(Cartoon image is by Chan Lowe in the South Florida Sun-Sentinel.)
The Republicans in the Senate have put off voting on their health care reform bill (tax cut bill?) because the CBO estimate showed it to be a very bad bill. It would cost at least 22 million Americans their health insurance by 2026 (and even more in years after 2026). And it's only premium cost saving measure was to allow insurance companies to sell policies that covered far less and had much higher deductibles.
It was not reform, because reform should help more Americans to afford health care -- not less. The Republican bill needs to be defeated. But even if it is defeated, it should not be a reason to celebrate. That's because Obamacare (the Affordable Care Act) does need some reforms.
Don't get me wrong. Obamacare was a big improvement over the terrible health care situation that existed before it was passed. It did a lot of good -- covering about 20 million more with health insurance, stopping insurance companies from denying insurance (or charging prohibitive prices) for pre-existing conditions, covering contraceptives, stopping insurance companies from charging women more than men, eliminating the caps on how much an insurance company would pay for medical care, and allowing children to stay on their parents insurance until age 26.
But while Obamacare improved health care in this country, it did NOT fix all the problems of our health care system. There are some counties and states where health insurance is not offered (or is too expensive). Much of this has been caused by the uncertainty of the system due to Republican efforts to damage Obamacare -- but not all of it.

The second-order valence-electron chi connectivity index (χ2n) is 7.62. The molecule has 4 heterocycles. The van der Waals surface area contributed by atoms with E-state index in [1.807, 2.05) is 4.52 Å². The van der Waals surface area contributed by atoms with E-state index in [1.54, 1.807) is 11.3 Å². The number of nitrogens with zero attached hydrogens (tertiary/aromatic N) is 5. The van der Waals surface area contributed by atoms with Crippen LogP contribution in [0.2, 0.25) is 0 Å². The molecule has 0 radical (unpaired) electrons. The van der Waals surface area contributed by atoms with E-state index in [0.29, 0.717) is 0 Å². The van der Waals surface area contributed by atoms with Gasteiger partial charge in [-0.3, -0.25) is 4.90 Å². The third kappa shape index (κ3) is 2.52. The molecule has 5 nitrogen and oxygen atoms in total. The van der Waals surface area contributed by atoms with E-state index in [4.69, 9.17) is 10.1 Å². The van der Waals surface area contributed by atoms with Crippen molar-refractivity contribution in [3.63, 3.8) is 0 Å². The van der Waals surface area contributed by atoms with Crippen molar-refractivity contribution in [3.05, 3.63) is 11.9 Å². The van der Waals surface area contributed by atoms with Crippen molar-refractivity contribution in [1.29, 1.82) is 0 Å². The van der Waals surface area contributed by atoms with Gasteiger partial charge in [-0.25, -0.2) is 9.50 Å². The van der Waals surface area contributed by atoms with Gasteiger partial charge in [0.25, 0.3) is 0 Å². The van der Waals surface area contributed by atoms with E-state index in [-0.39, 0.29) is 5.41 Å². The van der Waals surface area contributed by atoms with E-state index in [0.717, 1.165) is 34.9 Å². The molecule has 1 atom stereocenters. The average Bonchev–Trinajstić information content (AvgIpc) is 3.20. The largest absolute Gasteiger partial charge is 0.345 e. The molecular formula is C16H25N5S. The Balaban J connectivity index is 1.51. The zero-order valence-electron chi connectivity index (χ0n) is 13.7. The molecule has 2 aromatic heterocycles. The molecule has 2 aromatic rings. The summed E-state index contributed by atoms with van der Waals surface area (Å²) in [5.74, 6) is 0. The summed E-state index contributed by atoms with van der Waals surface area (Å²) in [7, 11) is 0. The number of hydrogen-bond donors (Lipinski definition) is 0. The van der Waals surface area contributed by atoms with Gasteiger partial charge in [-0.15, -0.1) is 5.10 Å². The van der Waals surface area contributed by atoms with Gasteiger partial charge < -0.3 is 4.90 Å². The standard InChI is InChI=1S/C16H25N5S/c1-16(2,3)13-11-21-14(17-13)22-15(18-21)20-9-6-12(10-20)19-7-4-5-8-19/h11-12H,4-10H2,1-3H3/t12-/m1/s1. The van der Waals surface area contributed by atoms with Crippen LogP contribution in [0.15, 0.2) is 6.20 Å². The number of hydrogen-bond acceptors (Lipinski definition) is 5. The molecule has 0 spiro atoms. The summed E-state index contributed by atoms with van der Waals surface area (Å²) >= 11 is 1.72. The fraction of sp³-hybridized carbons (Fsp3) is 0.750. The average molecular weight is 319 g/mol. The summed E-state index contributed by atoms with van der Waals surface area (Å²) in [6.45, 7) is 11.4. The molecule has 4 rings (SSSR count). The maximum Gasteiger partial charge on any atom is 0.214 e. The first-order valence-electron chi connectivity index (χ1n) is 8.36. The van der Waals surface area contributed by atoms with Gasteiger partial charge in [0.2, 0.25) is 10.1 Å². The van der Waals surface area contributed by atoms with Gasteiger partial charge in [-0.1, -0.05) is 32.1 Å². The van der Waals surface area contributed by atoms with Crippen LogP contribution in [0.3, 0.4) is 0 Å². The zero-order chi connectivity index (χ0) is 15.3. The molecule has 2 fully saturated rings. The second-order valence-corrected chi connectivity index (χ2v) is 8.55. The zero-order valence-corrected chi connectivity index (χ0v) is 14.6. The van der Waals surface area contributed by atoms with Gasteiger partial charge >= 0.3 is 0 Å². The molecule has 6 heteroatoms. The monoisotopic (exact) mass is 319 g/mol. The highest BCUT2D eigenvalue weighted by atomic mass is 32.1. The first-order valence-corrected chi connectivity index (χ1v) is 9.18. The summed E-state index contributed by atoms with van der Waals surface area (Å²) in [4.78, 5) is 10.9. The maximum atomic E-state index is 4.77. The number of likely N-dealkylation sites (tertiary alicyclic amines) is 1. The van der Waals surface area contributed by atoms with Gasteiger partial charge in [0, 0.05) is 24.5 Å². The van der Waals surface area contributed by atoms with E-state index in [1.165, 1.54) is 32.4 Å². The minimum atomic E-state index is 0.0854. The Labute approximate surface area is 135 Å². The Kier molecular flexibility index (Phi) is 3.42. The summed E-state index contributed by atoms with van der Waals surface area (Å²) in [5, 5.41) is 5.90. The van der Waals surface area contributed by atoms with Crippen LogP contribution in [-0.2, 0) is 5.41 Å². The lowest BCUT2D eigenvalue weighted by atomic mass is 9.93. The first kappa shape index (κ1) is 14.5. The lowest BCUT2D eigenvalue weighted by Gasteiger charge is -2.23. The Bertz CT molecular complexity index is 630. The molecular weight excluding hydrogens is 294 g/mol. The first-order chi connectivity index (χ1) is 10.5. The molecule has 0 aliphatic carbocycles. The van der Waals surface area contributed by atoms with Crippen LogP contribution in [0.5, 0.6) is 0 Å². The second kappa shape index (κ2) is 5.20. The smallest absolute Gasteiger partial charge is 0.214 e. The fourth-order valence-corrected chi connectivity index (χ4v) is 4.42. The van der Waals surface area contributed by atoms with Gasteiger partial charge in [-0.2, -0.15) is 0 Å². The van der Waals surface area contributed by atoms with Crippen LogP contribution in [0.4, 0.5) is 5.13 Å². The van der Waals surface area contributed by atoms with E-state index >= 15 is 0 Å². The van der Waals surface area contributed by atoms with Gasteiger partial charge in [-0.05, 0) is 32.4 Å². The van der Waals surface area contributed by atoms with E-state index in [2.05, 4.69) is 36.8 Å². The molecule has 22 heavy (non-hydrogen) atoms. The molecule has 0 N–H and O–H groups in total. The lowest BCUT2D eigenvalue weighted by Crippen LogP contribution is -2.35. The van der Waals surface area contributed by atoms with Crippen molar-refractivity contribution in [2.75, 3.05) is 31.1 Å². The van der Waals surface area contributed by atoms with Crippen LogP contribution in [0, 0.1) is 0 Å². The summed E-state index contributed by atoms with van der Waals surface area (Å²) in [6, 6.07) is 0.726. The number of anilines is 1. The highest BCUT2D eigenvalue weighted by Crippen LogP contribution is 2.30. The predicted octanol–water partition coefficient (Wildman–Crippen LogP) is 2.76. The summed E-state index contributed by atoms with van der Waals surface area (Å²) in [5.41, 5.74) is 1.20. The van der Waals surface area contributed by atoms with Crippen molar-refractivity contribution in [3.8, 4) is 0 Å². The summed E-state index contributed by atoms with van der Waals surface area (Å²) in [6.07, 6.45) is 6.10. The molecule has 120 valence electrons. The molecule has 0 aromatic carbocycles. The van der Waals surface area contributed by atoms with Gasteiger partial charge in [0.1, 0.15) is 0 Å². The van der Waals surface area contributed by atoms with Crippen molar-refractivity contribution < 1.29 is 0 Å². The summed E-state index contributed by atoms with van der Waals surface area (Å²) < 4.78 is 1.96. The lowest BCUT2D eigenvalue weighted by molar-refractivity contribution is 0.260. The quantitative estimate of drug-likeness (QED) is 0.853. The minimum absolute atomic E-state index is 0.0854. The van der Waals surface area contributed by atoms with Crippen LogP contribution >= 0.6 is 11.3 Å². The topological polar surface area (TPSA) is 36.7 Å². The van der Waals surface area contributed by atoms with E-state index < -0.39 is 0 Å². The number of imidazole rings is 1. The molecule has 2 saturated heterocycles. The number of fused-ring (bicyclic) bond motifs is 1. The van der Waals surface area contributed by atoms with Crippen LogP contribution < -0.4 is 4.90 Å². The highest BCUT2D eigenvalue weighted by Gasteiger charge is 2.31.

The fact is that Obamacare had some deficiencies when it was passed. First, it did not cover all Americans. If nothing is done, at least 28 million people will still be without health insurance by 2026. That's inexcusable. Other developed countries cover all of their citizens with health care or health insurance, and they do it at a much lower per capita cost.
Second, Obamacare did virtually nothing to control the rapidly rising cost of medical care in this country. Measures must be put in place to control those costs. At the very least, the government should be able to negotiate prices with doctors, hospitals, and drug companies.
Third, Obamacare did not mandate that insurance companies participate in all states and counties. This has resulted in many insurance companies cherry-picking the places they will sell insurance (picking only those places where they can make the biggest profit). If we are going to stick with a private insurance system, then any company wanting to sell health insurance in this country should be required to sell in every state and county -- and should be required to participate in the Obama subsidy program.
Obamacare is not the best of all solutions for health care in this country -- a single-payer system would, in my opinion, be better. But our politicians are not ready to do that, and the public is probably not ready to accept a change that radical (at least, not yet). But Obamacare could be fixed to work much better than it currently does -- and that should be done as quickly as possible.